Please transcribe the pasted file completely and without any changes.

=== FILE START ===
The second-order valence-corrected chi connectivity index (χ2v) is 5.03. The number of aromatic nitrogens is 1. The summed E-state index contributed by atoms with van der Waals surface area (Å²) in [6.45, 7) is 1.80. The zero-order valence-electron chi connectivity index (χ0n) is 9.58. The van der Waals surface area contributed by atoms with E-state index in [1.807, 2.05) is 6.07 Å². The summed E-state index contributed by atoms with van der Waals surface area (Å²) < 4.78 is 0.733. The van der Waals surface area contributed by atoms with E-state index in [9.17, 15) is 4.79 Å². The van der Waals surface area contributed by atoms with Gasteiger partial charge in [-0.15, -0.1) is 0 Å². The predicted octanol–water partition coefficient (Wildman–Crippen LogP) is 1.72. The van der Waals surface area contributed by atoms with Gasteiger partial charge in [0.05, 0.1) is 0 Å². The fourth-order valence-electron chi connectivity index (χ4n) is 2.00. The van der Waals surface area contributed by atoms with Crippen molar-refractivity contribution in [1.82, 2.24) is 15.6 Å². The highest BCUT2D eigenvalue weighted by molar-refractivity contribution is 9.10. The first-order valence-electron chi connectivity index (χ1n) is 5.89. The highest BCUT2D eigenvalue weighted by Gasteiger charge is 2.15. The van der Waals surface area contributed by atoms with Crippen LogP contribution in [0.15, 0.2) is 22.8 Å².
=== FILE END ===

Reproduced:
The second-order valence-corrected chi connectivity index (χ2v) is 5.03. The number of aromatic nitrogens is 1. The summed E-state index contributed by atoms with van der Waals surface area (Å²) in [6.45, 7) is 1.80. The zero-order valence-electron chi connectivity index (χ0n) is 9.58. The van der Waals surface area contributed by atoms with E-state index in [1.807, 2.05) is 6.07 Å². The summed E-state index contributed by atoms with van der Waals surface area (Å²) < 4.78 is 0.733. The van der Waals surface area contributed by atoms with E-state index in [9.17, 15) is 4.79 Å². The van der Waals surface area contributed by atoms with Gasteiger partial charge in [-0.15, -0.1) is 0 Å². The predicted octanol–water partition coefficient (Wildman–Crippen LogP) is 1.72. The van der Waals surface area contributed by atoms with Gasteiger partial charge in [0.05, 0.1) is 0 Å². The fourth-order valence-electron chi connectivity index (χ4n) is 2.00. The van der Waals surface area contributed by atoms with Crippen molar-refractivity contribution in [1.82, 2.24) is 15.6 Å². The highest BCUT2D eigenvalue weighted by molar-refractivity contribution is 9.10. The first-order valence-electron chi connectivity index (χ1n) is 5.89. The highest BCUT2D eigenvalue weighted by Gasteiger charge is 2.15. The van der Waals surface area contributed by atoms with Crippen LogP contribution in [0.15, 0.2) is 22.8 Å².